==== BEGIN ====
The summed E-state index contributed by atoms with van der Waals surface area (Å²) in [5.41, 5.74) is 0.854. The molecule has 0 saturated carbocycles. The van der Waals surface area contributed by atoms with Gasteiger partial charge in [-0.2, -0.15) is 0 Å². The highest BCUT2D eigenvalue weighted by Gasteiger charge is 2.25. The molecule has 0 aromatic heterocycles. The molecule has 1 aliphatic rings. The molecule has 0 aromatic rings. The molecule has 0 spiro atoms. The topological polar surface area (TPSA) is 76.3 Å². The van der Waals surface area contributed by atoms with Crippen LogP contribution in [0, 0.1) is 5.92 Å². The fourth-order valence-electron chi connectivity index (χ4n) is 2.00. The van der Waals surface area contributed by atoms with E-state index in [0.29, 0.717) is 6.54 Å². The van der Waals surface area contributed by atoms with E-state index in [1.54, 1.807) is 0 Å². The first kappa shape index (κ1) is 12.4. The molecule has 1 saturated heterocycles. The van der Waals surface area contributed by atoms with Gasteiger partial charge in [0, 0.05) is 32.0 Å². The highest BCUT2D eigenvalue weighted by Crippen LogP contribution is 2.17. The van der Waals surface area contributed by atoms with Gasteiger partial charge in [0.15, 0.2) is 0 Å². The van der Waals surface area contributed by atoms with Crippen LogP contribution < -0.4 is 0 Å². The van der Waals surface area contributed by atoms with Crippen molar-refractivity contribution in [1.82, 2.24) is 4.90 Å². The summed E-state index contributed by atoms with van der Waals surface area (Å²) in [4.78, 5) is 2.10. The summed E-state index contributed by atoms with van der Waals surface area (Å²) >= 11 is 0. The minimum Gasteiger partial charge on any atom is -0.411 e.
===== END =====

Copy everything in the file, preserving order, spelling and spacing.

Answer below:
The summed E-state index contributed by atoms with van der Waals surface area (Å²) in [5.41, 5.74) is 0.854. The molecule has 0 saturated carbocycles. The van der Waals surface area contributed by atoms with Gasteiger partial charge in [-0.2, -0.15) is 0 Å². The highest BCUT2D eigenvalue weighted by Gasteiger charge is 2.25. The molecule has 0 aromatic heterocycles. The molecule has 1 aliphatic rings. The molecule has 0 aromatic rings. The molecule has 0 spiro atoms. The topological polar surface area (TPSA) is 76.3 Å². The van der Waals surface area contributed by atoms with Crippen LogP contribution in [0, 0.1) is 5.92 Å². The fourth-order valence-electron chi connectivity index (χ4n) is 2.00. The van der Waals surface area contributed by atoms with E-state index in [0.29, 0.717) is 6.54 Å². The van der Waals surface area contributed by atoms with E-state index in [1.54, 1.807) is 0 Å². The first kappa shape index (κ1) is 12.4. The molecule has 1 saturated heterocycles. The van der Waals surface area contributed by atoms with Gasteiger partial charge in [0, 0.05) is 32.0 Å². The highest BCUT2D eigenvalue weighted by Crippen LogP contribution is 2.17. The van der Waals surface area contributed by atoms with Gasteiger partial charge in [0.15, 0.2) is 0 Å². The van der Waals surface area contributed by atoms with Crippen LogP contribution < -0.4 is 0 Å². The van der Waals surface area contributed by atoms with Crippen molar-refractivity contribution in [1.82, 2.24) is 4.90 Å². The summed E-state index contributed by atoms with van der Waals surface area (Å²) in [4.78, 5) is 2.10. The summed E-state index contributed by atoms with van der Waals surface area (Å²) >= 11 is 0. The minimum Gasteiger partial charge on any atom is -0.411 e.